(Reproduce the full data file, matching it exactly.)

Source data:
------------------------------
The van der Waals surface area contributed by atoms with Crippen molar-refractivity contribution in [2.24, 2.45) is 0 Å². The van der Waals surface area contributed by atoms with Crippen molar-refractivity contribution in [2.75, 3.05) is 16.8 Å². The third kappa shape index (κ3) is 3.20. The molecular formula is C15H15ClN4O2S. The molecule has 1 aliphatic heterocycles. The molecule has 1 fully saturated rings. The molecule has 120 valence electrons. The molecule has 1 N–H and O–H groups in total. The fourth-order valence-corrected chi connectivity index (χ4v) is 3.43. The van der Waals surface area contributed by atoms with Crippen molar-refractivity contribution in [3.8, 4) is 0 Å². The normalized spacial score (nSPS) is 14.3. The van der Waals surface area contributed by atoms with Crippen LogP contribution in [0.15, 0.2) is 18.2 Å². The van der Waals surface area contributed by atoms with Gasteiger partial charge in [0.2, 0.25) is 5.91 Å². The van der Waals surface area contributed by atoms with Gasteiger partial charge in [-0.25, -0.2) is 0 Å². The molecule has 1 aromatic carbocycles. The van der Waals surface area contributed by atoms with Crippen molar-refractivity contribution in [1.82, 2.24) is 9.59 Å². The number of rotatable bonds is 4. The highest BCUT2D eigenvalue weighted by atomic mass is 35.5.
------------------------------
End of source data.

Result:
The van der Waals surface area contributed by atoms with Crippen molar-refractivity contribution in [2.24, 2.45) is 0 Å². The van der Waals surface area contributed by atoms with Crippen molar-refractivity contribution in [2.75, 3.05) is 16.8 Å². The third kappa shape index (κ3) is 3.20. The molecular formula is C15H15ClN4O2S. The molecule has 1 aliphatic heterocycles. The molecule has 1 fully saturated rings. The molecule has 120 valence electrons. The molecule has 1 N–H and O–H groups in total. The fourth-order valence-corrected chi connectivity index (χ4v) is 3.43. The van der Waals surface area contributed by atoms with Crippen molar-refractivity contribution in [3.8, 4) is 0 Å². The normalized spacial score (nSPS) is 14.3. The van der Waals surface area contributed by atoms with Crippen LogP contribution in [0.15, 0.2) is 18.2 Å². The van der Waals surface area contributed by atoms with Gasteiger partial charge in [0.2, 0.25) is 5.91 Å². The van der Waals surface area contributed by atoms with Gasteiger partial charge in [-0.25, -0.2) is 0 Å². The molecule has 1 aromatic carbocycles. The van der Waals surface area contributed by atoms with Crippen molar-refractivity contribution in [1.82, 2.24) is 9.59 Å². The number of rotatable bonds is 4. The highest BCUT2D eigenvalue weighted by atomic mass is 35.5.